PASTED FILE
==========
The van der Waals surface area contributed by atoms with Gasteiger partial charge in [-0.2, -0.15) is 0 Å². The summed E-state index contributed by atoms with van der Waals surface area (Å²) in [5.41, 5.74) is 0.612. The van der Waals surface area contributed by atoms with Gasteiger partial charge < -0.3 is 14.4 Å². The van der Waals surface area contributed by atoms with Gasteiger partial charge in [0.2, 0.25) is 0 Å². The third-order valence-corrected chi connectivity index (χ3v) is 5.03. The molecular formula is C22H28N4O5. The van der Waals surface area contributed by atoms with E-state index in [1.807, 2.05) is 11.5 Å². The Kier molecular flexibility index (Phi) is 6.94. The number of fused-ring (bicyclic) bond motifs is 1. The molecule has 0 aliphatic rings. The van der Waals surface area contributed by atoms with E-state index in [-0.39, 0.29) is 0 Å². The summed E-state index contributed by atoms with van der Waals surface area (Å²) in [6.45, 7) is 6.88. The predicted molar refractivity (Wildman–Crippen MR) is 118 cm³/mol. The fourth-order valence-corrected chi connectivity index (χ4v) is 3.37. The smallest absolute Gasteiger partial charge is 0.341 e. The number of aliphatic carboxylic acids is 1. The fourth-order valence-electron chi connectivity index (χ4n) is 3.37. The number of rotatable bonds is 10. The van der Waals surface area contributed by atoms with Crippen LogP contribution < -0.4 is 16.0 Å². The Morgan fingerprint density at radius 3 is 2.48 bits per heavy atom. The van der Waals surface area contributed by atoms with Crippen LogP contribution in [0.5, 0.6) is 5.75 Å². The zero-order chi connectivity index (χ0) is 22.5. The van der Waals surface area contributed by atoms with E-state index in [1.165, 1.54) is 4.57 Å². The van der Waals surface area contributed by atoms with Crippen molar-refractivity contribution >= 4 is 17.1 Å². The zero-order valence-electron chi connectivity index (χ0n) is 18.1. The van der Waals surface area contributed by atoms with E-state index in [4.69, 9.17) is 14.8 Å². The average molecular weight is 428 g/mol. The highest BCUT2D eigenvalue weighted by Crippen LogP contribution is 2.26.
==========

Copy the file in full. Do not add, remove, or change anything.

The van der Waals surface area contributed by atoms with Gasteiger partial charge in [-0.2, -0.15) is 0 Å². The summed E-state index contributed by atoms with van der Waals surface area (Å²) in [5.41, 5.74) is 0.612. The van der Waals surface area contributed by atoms with Gasteiger partial charge < -0.3 is 14.4 Å². The van der Waals surface area contributed by atoms with Gasteiger partial charge in [0.2, 0.25) is 0 Å². The third-order valence-corrected chi connectivity index (χ3v) is 5.03. The molecular formula is C22H28N4O5. The van der Waals surface area contributed by atoms with E-state index in [1.807, 2.05) is 11.5 Å². The Kier molecular flexibility index (Phi) is 6.94. The number of fused-ring (bicyclic) bond motifs is 1. The molecule has 0 aliphatic rings. The van der Waals surface area contributed by atoms with E-state index in [-0.39, 0.29) is 0 Å². The summed E-state index contributed by atoms with van der Waals surface area (Å²) in [6.45, 7) is 6.88. The predicted molar refractivity (Wildman–Crippen MR) is 118 cm³/mol. The fourth-order valence-corrected chi connectivity index (χ4v) is 3.37. The smallest absolute Gasteiger partial charge is 0.341 e. The number of aliphatic carboxylic acids is 1. The fourth-order valence-electron chi connectivity index (χ4n) is 3.37. The number of rotatable bonds is 10. The van der Waals surface area contributed by atoms with Crippen LogP contribution < -0.4 is 16.0 Å². The Morgan fingerprint density at radius 3 is 2.48 bits per heavy atom. The van der Waals surface area contributed by atoms with Crippen LogP contribution in [0.5, 0.6) is 5.75 Å². The zero-order chi connectivity index (χ0) is 22.5. The van der Waals surface area contributed by atoms with E-state index in [1.165, 1.54) is 4.57 Å². The van der Waals surface area contributed by atoms with Crippen molar-refractivity contribution >= 4 is 17.1 Å². The zero-order valence-electron chi connectivity index (χ0n) is 18.1. The van der Waals surface area contributed by atoms with E-state index in [4.69, 9.17) is 14.8 Å². The average molecular weight is 428 g/mol. The highest BCUT2D eigenvalue weighted by Crippen LogP contribution is 2.26.